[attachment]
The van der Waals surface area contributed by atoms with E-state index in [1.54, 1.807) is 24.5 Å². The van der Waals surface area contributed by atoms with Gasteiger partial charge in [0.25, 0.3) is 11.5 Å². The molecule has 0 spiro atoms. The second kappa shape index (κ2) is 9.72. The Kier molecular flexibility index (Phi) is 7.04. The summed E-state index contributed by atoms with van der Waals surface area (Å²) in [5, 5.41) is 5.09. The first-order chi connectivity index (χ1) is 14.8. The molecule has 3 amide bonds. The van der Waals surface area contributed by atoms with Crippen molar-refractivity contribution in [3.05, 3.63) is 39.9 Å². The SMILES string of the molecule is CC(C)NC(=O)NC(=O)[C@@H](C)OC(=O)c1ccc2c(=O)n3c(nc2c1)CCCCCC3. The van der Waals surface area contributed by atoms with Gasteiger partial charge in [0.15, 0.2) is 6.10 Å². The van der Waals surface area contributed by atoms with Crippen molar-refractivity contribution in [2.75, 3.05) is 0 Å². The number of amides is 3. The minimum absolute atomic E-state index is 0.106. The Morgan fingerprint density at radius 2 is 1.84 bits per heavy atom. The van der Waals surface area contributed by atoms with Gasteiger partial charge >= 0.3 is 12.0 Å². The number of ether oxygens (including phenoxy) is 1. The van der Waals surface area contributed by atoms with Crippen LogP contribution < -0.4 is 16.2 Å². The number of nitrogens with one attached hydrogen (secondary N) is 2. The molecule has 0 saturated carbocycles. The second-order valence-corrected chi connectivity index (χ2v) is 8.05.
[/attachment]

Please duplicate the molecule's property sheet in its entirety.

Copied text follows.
The van der Waals surface area contributed by atoms with E-state index in [1.54, 1.807) is 24.5 Å². The van der Waals surface area contributed by atoms with Gasteiger partial charge in [0.25, 0.3) is 11.5 Å². The molecule has 0 spiro atoms. The second kappa shape index (κ2) is 9.72. The Kier molecular flexibility index (Phi) is 7.04. The summed E-state index contributed by atoms with van der Waals surface area (Å²) in [5, 5.41) is 5.09. The first-order chi connectivity index (χ1) is 14.8. The molecule has 3 amide bonds. The van der Waals surface area contributed by atoms with Crippen molar-refractivity contribution in [3.05, 3.63) is 39.9 Å². The SMILES string of the molecule is CC(C)NC(=O)NC(=O)[C@@H](C)OC(=O)c1ccc2c(=O)n3c(nc2c1)CCCCCC3. The van der Waals surface area contributed by atoms with Gasteiger partial charge in [0.15, 0.2) is 6.10 Å². The van der Waals surface area contributed by atoms with Crippen molar-refractivity contribution in [2.75, 3.05) is 0 Å². The number of amides is 3. The minimum absolute atomic E-state index is 0.106. The Morgan fingerprint density at radius 2 is 1.84 bits per heavy atom. The van der Waals surface area contributed by atoms with Gasteiger partial charge >= 0.3 is 12.0 Å². The number of ether oxygens (including phenoxy) is 1. The van der Waals surface area contributed by atoms with Crippen LogP contribution < -0.4 is 16.2 Å². The number of nitrogens with one attached hydrogen (secondary N) is 2. The molecule has 0 saturated carbocycles. The second-order valence-corrected chi connectivity index (χ2v) is 8.05.